In the Hub for Sustainable Finance, concrete tools are to be developed as well as examining and promoting aspects of regulation and coordination of policymaking and the business sector. “The fundamental understanding of sustainability aspects as important indicators for risks must evolve to see that they also offer business models opportunities,” adds Jeromin. “These aren’t obstacles to market access, but rather should be natural components of entrepreneurship and investment strategy.”

Sustainability criteria not hindrance for investment

Steering Committee member Michael Schmidt also sees this push and the recommendations for action as very necessary. Schmidt is an expert on finance, Managing Director of Deka Investment and member of the High-Level Expert Group on Sustainable Finance of the European Commission. In EU comparison in particular, Germany lags behind its peers with respect to the topic of sustainable finance, explains Schmidt. While nations like the United Kingdom or France have numerous representatives that participate in the European Commission’s group of experts, Schmidt is the only representative from Germany. “Too many financial market players still see sustainability criteria as a constraint on achieving their goals – entirely without justification,” says Schmidt. Rather, it both yields returns and is part of the fiduciary duty to take sustainability into account explicitly and systematically in the so-called magic triangle of returns, risk and liquidity.

With the Sustainable Development Goals (SDGs), the world community has committed itself to fighting poverty, protecting the environment and placing sustainability aspects squarely in the focus of all areas of life and all decision-making. For Dustin Neuneyer, Head of Continental Europe of PRI Principles for Responsible Investment, the primary question is whether or not the financial sector can implement the UN’s Sustainable Development Goals – even in Germany.

In the past 11 years, more than 1,800 supporters have signed the PRI Initiative, a project originally initiated by the United Nations, meaning around half of the worldwide monies available are covered. At the same time, however, this does not mean that half of all investing is carried out in line with sustainability criteria. Neuneyer confirms as well that Germany is still “underdeveloped” when it comes to sustainable finance. That is in part a result of the German penchant for thoroughness. “People want a solution that’s 100% perfect,” says Neuneyer. “But the world is complex and you have to have the courage to get started and accept partial solutions.”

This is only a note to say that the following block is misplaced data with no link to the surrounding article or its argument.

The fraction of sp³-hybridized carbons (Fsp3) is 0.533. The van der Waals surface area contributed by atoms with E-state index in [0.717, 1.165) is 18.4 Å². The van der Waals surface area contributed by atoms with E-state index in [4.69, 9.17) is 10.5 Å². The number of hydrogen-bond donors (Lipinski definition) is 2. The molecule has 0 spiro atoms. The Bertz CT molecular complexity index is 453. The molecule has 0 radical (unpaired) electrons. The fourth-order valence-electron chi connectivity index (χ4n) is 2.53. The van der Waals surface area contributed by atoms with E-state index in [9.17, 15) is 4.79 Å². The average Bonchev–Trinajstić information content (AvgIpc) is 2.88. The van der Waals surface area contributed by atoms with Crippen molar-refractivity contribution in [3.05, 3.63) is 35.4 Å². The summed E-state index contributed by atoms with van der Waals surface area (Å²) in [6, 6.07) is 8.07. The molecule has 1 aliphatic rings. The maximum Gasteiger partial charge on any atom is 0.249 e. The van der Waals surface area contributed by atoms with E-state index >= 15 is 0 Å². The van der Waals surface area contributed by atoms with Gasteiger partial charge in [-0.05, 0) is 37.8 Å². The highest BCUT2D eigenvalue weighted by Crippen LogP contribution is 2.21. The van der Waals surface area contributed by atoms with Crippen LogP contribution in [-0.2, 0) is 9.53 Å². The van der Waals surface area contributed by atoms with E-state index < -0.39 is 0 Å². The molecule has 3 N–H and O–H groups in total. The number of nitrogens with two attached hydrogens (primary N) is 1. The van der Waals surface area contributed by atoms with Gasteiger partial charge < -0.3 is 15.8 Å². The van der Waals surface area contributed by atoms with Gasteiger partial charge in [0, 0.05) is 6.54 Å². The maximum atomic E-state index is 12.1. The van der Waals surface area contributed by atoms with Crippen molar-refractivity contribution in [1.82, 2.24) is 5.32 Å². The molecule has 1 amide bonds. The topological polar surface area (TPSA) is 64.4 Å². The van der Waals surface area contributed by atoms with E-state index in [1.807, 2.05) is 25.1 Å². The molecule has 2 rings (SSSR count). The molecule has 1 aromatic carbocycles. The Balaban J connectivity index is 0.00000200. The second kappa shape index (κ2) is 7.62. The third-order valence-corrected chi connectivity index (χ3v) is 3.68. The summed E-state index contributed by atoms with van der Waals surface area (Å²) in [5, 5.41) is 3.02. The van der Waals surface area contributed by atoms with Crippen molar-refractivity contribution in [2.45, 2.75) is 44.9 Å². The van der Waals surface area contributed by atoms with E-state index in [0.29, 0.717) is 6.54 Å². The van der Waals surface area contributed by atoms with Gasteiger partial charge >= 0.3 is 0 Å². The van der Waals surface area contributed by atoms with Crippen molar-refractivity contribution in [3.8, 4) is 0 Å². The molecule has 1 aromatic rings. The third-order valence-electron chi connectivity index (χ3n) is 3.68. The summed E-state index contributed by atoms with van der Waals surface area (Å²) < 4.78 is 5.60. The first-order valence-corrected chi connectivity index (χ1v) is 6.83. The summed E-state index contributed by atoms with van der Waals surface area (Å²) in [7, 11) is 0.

Debate on advancing sustainable finance agenda

There is truly no lack of examples that illustrate just how urgently engagement on the part of lenders and companies is needed in order to advance sustainable business practice. The diesel scandal with its falsified emissions reports is one and the 2010 fire on the Deepwater Horizon drilling platform is another. The resulting oil spill had devastating consequences for the ocean’s ecosystem.

What should the next step be following these ten recommendations for sustainable finance? What groundwork needs to first be laid? The members of the Hub for Sustainable Finance will be discussing their ideas further on 23 October.

At the German Sustainable Finance Summit in Frankfurt, representatives of politics, business and finance experts, investors and scientists will come together. The event is being held under the aegis of the German Federal Ministry of Finance. The Secretary of Commerce of the state of Hesse, Tarek Al-Wazir, will be in attendance to welcome the guests with the opening words. The aim of the event is to highlight the most important aspects for the agenda for sustainable finance in Germany and to generate awareness of it among policymakers.

Due to the high degree of interest, the event is already fully booked up. A live stream of the event will be available on 23.10.17 from 9 a.m. to 6 p.m. for all interested parties at